In his first chapter, he retains this classification schema going on to discuss his definitions of Christ and culture. He starts out saying: “A Christian is ordinarily defined as ‘one who believes in Jesus Christ’ or as ‘a follower of Jesus Christ’” (11). He then goes on to reflect on the diversity within the Christian community . In defining culture, Niebuhr notes a parallel problem of diversity (that is, comparing two heterogeneous categories). He sees culture having 4 primary attributes:

1. It is social;
2. It includes human achievement;
3. It is a world of values; and
4. It is pluralistic (29-41).

Organization of Book

Niebuhr structures Christ and Culture into 7 chapters, including:

1. The Enduring Problem (1-44);
2. Christ Against Culture (45-83);
3. The Christ of Culture (83-115);
4. Christ Above Culture (116-148);
5. Christ and Culture in Paradox (149-189);
6. Christ the Transformer of Culture (190-229); and
7. A Concluding Unscientific Postscript (230-256).

These chapters are preceded by numerous front matter sections (notes, acknowledgments, Foreword, Preface, and Introduction) and followed by an index. Clearly the focus of the book is on applying Niebuhr’s classification schema, not its justification.

Review of the Possible Relationships

Let me turn then to review Niebuhr’s 5 classifications.

Christ Against Culture.

Niebuhr writes that this classification: “affirms the sole authority of Christ over the Christian and resolutely rejects culture’s claims to loyalty” (45). He then writes: “Every phase of culture falls under indictment. Through state, church, and property system are the citadels of evil, philosophy and science and arts also come under condemnation” (60). Niebuhr notes many advocates of this position. It is more normally today associated with the Anabaptists denominations, such as the Mennonites and some Pentecostals. God’s sovereignty is over both church and state.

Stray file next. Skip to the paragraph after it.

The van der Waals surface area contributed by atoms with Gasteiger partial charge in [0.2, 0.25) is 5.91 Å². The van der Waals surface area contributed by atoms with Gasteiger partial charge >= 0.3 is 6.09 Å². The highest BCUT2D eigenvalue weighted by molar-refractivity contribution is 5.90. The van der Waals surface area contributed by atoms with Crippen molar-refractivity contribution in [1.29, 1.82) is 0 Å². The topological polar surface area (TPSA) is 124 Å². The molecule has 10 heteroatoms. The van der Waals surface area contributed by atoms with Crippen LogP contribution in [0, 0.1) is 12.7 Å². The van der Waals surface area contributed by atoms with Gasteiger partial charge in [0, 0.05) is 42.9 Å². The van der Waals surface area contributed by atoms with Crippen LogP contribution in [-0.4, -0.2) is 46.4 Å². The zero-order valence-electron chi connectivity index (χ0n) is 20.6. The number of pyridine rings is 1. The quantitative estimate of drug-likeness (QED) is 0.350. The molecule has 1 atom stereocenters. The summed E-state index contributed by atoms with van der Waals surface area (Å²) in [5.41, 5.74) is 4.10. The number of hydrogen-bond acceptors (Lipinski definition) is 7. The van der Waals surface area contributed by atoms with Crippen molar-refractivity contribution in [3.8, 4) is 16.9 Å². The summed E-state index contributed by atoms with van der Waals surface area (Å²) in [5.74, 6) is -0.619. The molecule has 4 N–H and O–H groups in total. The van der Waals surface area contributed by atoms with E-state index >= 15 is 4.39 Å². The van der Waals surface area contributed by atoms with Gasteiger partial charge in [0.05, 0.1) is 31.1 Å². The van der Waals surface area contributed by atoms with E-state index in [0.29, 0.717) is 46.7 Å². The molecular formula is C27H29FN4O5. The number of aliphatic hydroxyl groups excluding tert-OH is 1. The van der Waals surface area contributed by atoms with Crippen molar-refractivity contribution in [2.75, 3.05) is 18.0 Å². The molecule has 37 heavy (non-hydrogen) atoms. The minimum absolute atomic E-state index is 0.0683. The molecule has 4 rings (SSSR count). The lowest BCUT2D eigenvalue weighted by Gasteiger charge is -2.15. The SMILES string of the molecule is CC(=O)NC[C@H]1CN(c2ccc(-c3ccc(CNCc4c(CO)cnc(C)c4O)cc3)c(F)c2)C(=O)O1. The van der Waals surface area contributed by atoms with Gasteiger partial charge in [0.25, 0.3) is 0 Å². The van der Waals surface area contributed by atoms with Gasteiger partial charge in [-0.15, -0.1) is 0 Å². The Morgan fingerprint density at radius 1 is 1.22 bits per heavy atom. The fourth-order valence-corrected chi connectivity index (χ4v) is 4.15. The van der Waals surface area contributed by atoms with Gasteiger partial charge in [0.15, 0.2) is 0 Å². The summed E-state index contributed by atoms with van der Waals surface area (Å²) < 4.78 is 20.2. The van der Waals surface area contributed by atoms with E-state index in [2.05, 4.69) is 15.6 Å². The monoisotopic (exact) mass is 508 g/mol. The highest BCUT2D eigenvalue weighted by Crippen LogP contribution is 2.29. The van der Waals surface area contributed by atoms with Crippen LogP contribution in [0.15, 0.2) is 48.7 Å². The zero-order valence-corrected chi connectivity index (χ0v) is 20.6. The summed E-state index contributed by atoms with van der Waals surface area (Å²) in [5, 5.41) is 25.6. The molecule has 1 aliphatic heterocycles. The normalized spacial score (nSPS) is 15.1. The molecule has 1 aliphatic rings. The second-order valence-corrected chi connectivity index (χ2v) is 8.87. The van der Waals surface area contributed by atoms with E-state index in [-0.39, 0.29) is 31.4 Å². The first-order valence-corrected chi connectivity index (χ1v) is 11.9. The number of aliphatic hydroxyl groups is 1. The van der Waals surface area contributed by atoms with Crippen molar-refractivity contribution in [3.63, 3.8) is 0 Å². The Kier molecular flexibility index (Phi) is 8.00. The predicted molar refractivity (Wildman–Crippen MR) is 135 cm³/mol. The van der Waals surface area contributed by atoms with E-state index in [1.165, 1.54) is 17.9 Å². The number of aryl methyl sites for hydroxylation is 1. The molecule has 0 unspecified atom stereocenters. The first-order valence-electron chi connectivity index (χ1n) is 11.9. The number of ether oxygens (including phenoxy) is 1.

The Christ of Culture.

Niebuhr writes that these groups: “understand Christ through culture, selecting from his teaching and action as well as from the Christian doctrine about him such points as seem to agree with what is best in civilization” (83). Christ is viewed as the great educator (84). Participation in the culture poses no particular problem (87). Liberal and fundamentalist can both join in this classification (91), but the offense of Christ to culture appears lost in the accommodation (108).

Christ Above Culture.

Niebuhr sees “the great majority in Christianity” who “refused to take either the position of the anti-cultural radicals [Christ Against Culture] or that the accommodation of Christ to culture [Christ of Culture]…For the fundamental issue does not lie between Christ and the world…but between God and man” (117). He further divides the great majority into “synthesists, dualists, and conversionists” (116). These make up his last 3 classes. The Christ Above Culture class is “the synthesis [who] affirms both Christ and culture” (120). Saint Thomas Aquinas is the arch-type for this class.

Christ and Culture in Paradox.

Niebuhr’s dualist “divides the world…into realms of light and darkness, of kingdoms of God and Satan” (149). Niebuhr sees the Apostle Paul as a dualist (166).

Christ the Transformer of Culture.

Niebuhr says “The conversionist…does not live so much in expectation of a final ending of the world of creation and culture as in awareness of the power of the Lord to transform all things by lifting them up to himself” (195). He sees Calvin falling into this category (217).

Apples and Oranges

Clearly, Niebuhr offered a starting point for discussing the relationship of Christ and culture. The economist in me is, however, confused by this classification schema not only because it compares apples and oranges (Christ as a kind of arch-type and culture largely undefined), but because it distinguishes attributes of every Christian’s journey of faith as separate classes. For example, while Niebuhr sees the Apostle Paul as a dualist, Paul is also the great articulator of conversion. How else could we classify the Paul of Romans 12:1-2? Is Paul to be thought theologically inconsistent or schizophrenic? My expectation (as an economist) is an apples-to-apples comparison of Christian and pagan culture.

Influences